Inspiration means inhaling the spirit of creativity; expiration ultimately is surrendering that spirit. But what can we call computer-sourced creativity? I call it espiration (e for “out of,” as in E Pluribus Unum). I suppose you could translate espiration — badly — as “out of breath.” We’re not out of breath, yet, but the technological changes begun by the Industrial Revolution are moving along at a breathless pace.
I see four great trends in technological development. They increase over time in complexity.
Automation — substitutes machinery for labor. Automation has been changing human activity for about 250 years now, starting with the Industrial Revolution and its spinning jennies, looms, and knitting machines. Anything that can be automated, will be automated.
Virtualization — substitutes algorithm for agency. Say farewell to dealing with other humans. On-line stores. On-line travel. On-line insurance. Anything rule-based that can be vended without the intercession of humans will be vended without the intercession of humans. But that’s just the simplistic start. Autonomous cars and trucks are examples of virtual drivers. Virtual factories will speed construction planning and production-line planning. Virtual worlds will allow many potential scenarios to play out before anyone commits to a strategy. You will be able to see and sense the very pulsation of the market. Will it make you a more successful trader? We’ll see.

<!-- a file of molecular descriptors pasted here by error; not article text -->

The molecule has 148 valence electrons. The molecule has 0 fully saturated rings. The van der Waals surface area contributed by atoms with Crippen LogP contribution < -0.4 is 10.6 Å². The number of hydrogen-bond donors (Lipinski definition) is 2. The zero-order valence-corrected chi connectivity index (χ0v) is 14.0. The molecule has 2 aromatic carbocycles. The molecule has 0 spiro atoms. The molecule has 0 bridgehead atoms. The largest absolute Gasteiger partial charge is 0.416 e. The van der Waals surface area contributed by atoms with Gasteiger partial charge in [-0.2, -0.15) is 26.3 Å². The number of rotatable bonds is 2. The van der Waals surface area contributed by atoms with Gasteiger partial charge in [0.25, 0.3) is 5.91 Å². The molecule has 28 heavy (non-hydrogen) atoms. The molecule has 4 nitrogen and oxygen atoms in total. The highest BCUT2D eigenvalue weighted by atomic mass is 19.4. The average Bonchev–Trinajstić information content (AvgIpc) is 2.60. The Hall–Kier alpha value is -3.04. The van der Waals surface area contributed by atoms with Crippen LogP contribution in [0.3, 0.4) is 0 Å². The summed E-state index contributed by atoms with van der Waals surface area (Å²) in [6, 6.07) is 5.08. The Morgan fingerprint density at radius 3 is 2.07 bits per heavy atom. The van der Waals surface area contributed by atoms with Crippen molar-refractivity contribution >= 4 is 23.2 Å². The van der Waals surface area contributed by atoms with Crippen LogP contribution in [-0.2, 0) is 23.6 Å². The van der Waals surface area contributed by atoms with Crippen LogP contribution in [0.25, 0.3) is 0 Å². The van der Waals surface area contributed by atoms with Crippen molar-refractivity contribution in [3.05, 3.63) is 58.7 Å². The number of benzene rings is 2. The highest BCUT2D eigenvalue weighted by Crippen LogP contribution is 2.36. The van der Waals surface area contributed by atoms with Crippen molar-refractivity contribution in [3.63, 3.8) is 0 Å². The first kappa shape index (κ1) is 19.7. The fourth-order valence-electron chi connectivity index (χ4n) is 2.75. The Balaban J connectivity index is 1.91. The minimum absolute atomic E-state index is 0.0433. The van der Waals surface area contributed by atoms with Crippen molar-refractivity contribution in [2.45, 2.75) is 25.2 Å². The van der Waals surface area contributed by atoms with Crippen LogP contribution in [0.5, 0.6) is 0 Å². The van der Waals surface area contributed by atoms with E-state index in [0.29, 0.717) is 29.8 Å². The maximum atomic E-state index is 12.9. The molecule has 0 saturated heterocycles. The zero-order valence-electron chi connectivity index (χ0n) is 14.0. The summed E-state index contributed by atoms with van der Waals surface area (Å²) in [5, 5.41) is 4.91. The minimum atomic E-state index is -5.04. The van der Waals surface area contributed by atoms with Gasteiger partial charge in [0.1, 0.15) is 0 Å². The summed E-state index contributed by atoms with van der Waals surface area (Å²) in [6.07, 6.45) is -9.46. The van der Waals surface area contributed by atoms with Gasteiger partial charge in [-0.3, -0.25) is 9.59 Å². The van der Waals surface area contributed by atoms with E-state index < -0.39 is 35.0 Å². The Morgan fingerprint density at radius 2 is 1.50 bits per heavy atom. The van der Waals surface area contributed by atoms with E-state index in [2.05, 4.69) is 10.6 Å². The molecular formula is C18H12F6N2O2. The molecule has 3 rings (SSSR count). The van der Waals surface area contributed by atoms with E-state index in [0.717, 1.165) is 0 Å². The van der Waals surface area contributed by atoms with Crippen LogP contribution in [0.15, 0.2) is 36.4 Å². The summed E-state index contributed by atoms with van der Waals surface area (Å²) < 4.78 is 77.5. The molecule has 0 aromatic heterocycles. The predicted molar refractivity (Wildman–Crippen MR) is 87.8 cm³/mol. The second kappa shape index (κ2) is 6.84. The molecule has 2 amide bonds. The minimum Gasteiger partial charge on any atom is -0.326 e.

Augmentation — provides computer-mediated abilities; humans made better by devices. Night-vision goggles and Auto-Tune are two early examples of augmentation. Night-vision goggles help you see in the dark, and Auto-Tune helps you sing on key (two abilities that many humans lack). The da Vinci Surgical System allows minimally invasive surgery at a scale and precision that surgery by even the best hand cannot equal. Prosthetics, exoskeletons, artificial hearts, and other artificial organs provide replacement for, and eventually will enhance, human abilities.
Espiration — offers computer-sourced abilities. Thought and creation outside of and independent of the human mind. I suspect that animation and music will be the first examples of machine creation, but they won’t be the last.
Computers are not by nature independently creative. They require programming by humans. To my knowledge (always faulty) computers have not yet created other computers or computer programs without the oversight of human beings. But eventually, they will. Eventually, they will create real songs with lyrics that you want to listen to, and books of stories that describe the interior thoughts and motivations of humans.
But that speculation is for another post.